Keystrokes Per Minute Podcast
The Women in the Public Service Typing Pool from 1945 til the Present Day.
This limited series podcast will present the voices of Public Service typists, with a variety of stories, experiences and challenges from participant interviews recorded since 2017.
Listen to Episodes
All Episodes are available to listen to online, from the Episodes page on this website.
Wellington Access Radio
Keystrokes Per Minute episodes were broadcast on Wellington Access Radio 106.1FM starting on Tuesday, 8 March 2022, for eight weeks, with the last episode airing on 26 April 2022.
Listeners can find all of the Keystrokes Per Minute podcast episodes on accessradio.org.nz
Spotify and Apple Podcasts
Episodes are also available on Spotify and Apple Podcast, search for ‘Keystrokes Per Minute‘ to follow or subscribe. Don’t forget to rate and review… that helps other listeners find the podcast.
Keystrokes Per Minute Oral History Project
The Keystrokes Per Minute Podcast is only possible thanks to the work of a team of researchers from the Keystrokes Per Minute Oral History project.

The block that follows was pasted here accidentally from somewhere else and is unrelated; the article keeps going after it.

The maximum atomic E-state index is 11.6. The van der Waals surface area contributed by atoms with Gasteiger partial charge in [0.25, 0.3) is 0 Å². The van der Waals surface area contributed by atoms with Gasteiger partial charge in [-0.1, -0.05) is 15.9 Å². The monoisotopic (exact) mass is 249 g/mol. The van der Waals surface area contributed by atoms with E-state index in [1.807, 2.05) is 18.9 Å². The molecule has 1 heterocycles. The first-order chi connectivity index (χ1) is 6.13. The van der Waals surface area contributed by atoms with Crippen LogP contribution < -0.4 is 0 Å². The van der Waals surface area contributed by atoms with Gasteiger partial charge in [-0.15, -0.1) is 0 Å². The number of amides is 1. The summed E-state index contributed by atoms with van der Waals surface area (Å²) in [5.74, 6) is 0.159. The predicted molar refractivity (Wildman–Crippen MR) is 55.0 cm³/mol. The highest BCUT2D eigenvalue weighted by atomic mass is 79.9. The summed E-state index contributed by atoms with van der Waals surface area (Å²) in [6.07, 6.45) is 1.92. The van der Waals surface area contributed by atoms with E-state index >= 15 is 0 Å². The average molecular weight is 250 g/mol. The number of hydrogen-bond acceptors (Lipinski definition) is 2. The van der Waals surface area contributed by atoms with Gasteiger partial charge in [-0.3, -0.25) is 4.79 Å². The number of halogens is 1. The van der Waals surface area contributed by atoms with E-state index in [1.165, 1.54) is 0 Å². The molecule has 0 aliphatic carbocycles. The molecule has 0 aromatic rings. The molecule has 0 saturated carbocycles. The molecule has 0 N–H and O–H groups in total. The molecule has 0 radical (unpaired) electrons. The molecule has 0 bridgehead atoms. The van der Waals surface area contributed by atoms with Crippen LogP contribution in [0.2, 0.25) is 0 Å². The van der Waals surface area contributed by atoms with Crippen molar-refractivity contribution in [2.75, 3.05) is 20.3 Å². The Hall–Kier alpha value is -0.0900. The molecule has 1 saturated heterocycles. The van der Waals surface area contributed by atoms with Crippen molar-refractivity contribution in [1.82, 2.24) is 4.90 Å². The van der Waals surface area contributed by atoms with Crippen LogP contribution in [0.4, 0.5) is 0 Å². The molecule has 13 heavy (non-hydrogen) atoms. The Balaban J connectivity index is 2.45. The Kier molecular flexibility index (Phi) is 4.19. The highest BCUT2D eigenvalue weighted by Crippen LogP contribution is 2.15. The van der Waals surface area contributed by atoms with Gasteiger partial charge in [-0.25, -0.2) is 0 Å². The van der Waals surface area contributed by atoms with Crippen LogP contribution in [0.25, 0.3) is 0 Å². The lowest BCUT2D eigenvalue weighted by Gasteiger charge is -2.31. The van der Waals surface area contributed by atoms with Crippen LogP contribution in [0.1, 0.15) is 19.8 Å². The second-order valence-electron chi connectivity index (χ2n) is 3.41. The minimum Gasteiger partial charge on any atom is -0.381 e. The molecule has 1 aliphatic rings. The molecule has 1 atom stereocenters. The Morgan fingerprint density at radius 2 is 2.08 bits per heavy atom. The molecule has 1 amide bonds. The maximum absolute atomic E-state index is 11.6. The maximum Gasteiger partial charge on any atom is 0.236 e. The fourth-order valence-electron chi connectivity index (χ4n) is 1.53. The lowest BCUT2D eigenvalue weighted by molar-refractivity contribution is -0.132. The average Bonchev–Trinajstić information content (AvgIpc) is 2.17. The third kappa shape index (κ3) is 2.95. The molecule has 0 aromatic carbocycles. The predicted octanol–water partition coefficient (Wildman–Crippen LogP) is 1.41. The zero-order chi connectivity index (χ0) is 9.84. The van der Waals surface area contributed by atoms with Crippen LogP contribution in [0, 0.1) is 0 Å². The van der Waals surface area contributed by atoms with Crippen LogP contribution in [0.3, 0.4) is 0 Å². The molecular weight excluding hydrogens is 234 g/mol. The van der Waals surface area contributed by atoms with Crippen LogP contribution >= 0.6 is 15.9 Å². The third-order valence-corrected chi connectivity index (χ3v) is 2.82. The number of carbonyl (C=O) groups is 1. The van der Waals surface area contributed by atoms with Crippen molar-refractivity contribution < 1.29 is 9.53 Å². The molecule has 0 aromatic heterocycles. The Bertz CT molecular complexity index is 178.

Listen the background of the how the podcast came to life and hear from each of the Research team members about their motivations and purpose.
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Interviewees tell us about their upbringing, their experiences of secondary education, and the impactful influence of parents and schools, on subject choices, and future pathways to employment.
Interviewees tell us about how they got their first job, what those first few days or weeks were like, how their work was organised, who was in charge and regale us with stories from their time & era.
The evolution of technology had a great effect on typists and the typing pools.
From typewriters to the complicated language of Shorthand, we hear about all the different equipment of each era, and some of the ‘hacks’ that typists used.
Social attitudes of the day were reflected in the Public Service bureaucracy and limitations placed on women’s progression.
The State Services Act 1988 changed the landscape for all public servants and coincided with typists battling to be seen as more than
‘Just a typist‘.